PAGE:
Don’t confuse simplicity with blandness. A simple, compelling slide can be created solely with an attention-grabbing statistic and an evocative image. I recently witnessed the effectiveness of this principle by a presenter who impressed his audience by the reach of one of his office’s publications, which had been circulated to 5,000 people, by accompanying this statistic with an image of Carnegie Hall, which has a comparable number of seats.

Use consistent color and font schemes throughout your slides, but vary slide layouts. For example, one idea might be best conveyed by an image positioned adjacent to several short bullets, while another might be best conveyed by a quote, fact or hard-hitting phrase superimposed on an image covering an entire slide.

Choose background colors that contrast with one another without creating glare, such as white text against a dark blue or black background.

Save time by using screen shots of websites rather than by hyperlinking to the Internet.

If you must show your audience a page of a document during your talk, convert the page to a PDF and import it into PowerPoint with the “Object” button beneath the “Insert” tab. Also distribute it to your audience in a readable hard-copy handout. Similarly, if your talk must include complicated diagrams or formulas, distribute them in handouts.

Once you’ve finished preparing your slides, ruthlessly eliminate some of them. Time flies during presentations. You probably won’t have enough time to present all of the slides you have prepared at an unhurried pace. And your audience won’t miss what they are not shown. The number of slides you present should be far fewer than the number of minutes you have to present them.

If any viewers squint/strain to view a slide, summarize its contents for your audience. And improve your slides for your next presentation; treat your slides as continual works in progress.

Tell your boss about positive verbal comments and favorable audience surveys generated by your presentation, and include this feedback on your accomplishments list that you submit before your annual review.

Lily Whiteman is a federal communications expert and author of “How to Land a Top-Paying Federal Job” and a trainer on career advancement skills and communication skills. Her website is IGotTheJob.net. Email your career questions to lwhiteman@federaltimes.com and view her blog at blogs.federaltimes
.com/federal-careers.

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Simplicity, clarity mark effective PowerPoint presentation

Bookmark and Share

When it comes to public speaking, “less is more.” The simpler a presentation is, the clearer and more memorable it will be — and the more time needed to prepare it.

Unfortunately, this principle is apparently underappreciated. According to a survey quoted in the book “Resonate” by Nancy Duarte, 86 percent of executives say communicating with clarity directly affects their career and income, but only 25 percent of executives devote more than two hours to preparing for high-stakes presentations.

Tips for crafting simple, clear, memorable PowerPoint slides:

Solicit advice on your presentation from people who have addressed your target audience. I benefited from this strategy by consulting a knowledgeable colleague before giving a talk about press coverage of projects sponsored by a new employer shortly after starting the job.

My adviser suggested that I call out program managers from the audience as I discussed their projects in the talk and that I brandish their names on appropriate slides. Although this strategy, which helped me win over my audience, seems obvious in hindsight, it had not occurred to me as a newbie.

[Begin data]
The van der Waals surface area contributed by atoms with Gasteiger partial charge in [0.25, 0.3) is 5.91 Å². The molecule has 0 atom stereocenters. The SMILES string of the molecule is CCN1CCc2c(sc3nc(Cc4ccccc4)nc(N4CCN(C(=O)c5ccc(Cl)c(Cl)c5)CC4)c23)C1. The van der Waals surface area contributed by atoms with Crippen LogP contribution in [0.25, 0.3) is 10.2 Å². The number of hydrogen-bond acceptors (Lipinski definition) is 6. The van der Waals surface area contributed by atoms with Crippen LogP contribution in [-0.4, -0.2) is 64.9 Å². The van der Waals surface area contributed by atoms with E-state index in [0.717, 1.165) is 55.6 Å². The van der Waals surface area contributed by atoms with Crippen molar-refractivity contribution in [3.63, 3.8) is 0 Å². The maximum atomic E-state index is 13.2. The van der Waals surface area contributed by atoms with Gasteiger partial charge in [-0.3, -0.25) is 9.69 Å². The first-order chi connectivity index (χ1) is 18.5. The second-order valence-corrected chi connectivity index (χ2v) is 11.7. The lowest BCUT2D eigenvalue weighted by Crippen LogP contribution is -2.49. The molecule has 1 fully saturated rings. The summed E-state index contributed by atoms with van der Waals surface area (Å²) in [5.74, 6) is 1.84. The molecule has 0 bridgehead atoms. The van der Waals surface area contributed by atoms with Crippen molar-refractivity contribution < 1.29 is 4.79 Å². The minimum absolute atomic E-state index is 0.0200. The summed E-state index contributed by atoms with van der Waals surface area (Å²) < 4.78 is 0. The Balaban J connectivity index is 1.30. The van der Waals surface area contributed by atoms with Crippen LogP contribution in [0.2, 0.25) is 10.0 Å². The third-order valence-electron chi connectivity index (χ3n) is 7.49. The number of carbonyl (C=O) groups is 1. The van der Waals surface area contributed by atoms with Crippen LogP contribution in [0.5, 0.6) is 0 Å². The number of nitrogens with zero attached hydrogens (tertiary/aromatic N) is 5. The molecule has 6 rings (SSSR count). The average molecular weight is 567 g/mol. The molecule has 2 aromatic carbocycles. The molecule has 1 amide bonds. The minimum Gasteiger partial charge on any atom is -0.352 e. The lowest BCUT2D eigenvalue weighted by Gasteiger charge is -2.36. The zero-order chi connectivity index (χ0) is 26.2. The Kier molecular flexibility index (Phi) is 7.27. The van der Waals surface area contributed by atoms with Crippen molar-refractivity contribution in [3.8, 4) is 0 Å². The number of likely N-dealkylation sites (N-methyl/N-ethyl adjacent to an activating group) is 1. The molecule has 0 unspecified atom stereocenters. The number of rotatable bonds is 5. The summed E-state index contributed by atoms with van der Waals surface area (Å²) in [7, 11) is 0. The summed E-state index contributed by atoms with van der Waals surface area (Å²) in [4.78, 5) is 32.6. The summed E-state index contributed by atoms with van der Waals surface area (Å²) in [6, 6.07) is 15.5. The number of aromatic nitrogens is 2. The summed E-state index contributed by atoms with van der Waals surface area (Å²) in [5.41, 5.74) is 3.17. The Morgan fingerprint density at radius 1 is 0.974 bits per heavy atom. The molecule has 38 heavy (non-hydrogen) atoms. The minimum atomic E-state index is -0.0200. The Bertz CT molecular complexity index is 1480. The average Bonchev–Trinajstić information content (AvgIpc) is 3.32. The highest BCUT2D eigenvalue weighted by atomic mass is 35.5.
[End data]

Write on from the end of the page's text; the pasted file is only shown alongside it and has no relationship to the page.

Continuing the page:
Design each slide to convey its message almost instantly, like a billboard. If it would take more than a few seconds to understand a slide, simplify it by conveying its message in fewer words, streamlining/generalizing complicated charts or graphs, or moving information to other slides.

Give each slide a balanced, logical design that guides the viewer from an obvious starting point to an end point; the audience should never “get lost” in a visual three-ring circus and wonder where to look.

Include eye-catching graphics on most slides, if possible. Graphics help make presentations memorable by reinforcing spoken words and by serving as mnemonic devices. Collect ideas on how to graphically convey concepts by doing Google image searches on relevant keywords.

Crop images for maximum impact with the “Crop” button under the “Format” tab.

Don’t confuse simplicity with blandness. A simple, compelling slide can be created solely with an attention-grabbing statistic and an evocative image. I recently witnessed the effectiveness of this principle by a presenter who impressed his audience by the reach of one of his office’s publications, which had been circulated to 5,000 people, by accompanying this statistic with an image of Carnegie Hall, which has a comparable number of seats.

Use consistent color and font schemes throughout your slides, but vary slide layouts. For example, one idea might be best conveyed by an image positioned adjacent to several short bullets, while another might be best conveyed by a quote, fact or hard-hitting phrase superimposed on an image covering an entire slide.

Choose background colors that contrast with one another without creating glare, such as white text against a dark blue or black background.

Save time by using screen shots of websites rather than by hyperlinking to the Internet.

If you must show your audience a page of a document during your talk, convert the page to a PDF and import it into PowerPoint with the “Object” button beneath the “Insert” tab. Also distribute it to your audience in a readable hard-copy handout. Similarly, if your talk must include complicated diagrams or formulas, distribute them in handouts.

Once you’ve finished preparing your slides, ruthlessly eliminate some of them. Time flies during presentations. You probably won’t have enough time to present all of the slides you have prepared at an unhurried pace. And your audience won’t miss what they are not shown. The number of slides you present should be far fewer than the number of minutes you have to present them.

If any viewers squint/strain to view a slide, summarize its contents for your audience. And improve your slides for your next presentation; treat your slides as continual works in progress.

Tell your boss about positive verbal comments and favorable audience surveys generated by your presentation, and include this feedback on your accomplishments list that you submit before your annual review.